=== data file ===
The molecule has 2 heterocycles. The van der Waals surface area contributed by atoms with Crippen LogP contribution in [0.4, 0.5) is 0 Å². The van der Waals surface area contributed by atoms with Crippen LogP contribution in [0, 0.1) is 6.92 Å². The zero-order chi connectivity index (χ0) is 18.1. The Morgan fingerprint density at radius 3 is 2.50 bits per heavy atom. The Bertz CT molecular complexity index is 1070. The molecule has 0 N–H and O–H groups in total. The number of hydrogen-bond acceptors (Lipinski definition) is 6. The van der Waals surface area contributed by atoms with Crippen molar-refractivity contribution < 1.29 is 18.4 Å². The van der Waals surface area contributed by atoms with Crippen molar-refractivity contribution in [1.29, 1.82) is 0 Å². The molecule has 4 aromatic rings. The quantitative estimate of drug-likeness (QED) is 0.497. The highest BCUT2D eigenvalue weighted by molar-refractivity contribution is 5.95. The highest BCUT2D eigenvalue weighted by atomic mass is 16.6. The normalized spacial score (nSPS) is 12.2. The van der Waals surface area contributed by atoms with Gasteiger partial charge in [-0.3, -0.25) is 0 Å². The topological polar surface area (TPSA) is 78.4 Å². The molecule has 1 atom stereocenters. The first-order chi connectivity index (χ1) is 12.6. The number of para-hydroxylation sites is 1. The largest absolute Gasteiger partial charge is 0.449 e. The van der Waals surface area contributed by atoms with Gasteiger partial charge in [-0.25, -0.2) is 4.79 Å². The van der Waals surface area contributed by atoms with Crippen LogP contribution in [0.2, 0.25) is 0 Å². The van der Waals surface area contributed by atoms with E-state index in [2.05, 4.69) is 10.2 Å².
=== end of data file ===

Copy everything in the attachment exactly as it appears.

The molecule has 2 heterocycles. The van der Waals surface area contributed by atoms with Crippen LogP contribution in [0.4, 0.5) is 0 Å². The van der Waals surface area contributed by atoms with Crippen LogP contribution in [0, 0.1) is 6.92 Å². The zero-order chi connectivity index (χ0) is 18.1. The Morgan fingerprint density at radius 3 is 2.50 bits per heavy atom. The Bertz CT molecular complexity index is 1070. The molecule has 0 N–H and O–H groups in total. The number of hydrogen-bond acceptors (Lipinski definition) is 6. The van der Waals surface area contributed by atoms with Crippen molar-refractivity contribution < 1.29 is 18.4 Å². The van der Waals surface area contributed by atoms with Crippen molar-refractivity contribution in [1.29, 1.82) is 0 Å². The molecule has 4 aromatic rings. The quantitative estimate of drug-likeness (QED) is 0.497. The highest BCUT2D eigenvalue weighted by molar-refractivity contribution is 5.95. The highest BCUT2D eigenvalue weighted by atomic mass is 16.6. The normalized spacial score (nSPS) is 12.2. The van der Waals surface area contributed by atoms with Gasteiger partial charge in [-0.3, -0.25) is 0 Å². The topological polar surface area (TPSA) is 78.4 Å². The molecule has 1 atom stereocenters. The first-order chi connectivity index (χ1) is 12.6. The number of para-hydroxylation sites is 1. The largest absolute Gasteiger partial charge is 0.449 e. The van der Waals surface area contributed by atoms with Gasteiger partial charge in [-0.25, -0.2) is 4.79 Å². The van der Waals surface area contributed by atoms with Crippen LogP contribution in [0.2, 0.25) is 0 Å². The van der Waals surface area contributed by atoms with E-state index in [2.05, 4.69) is 10.2 Å².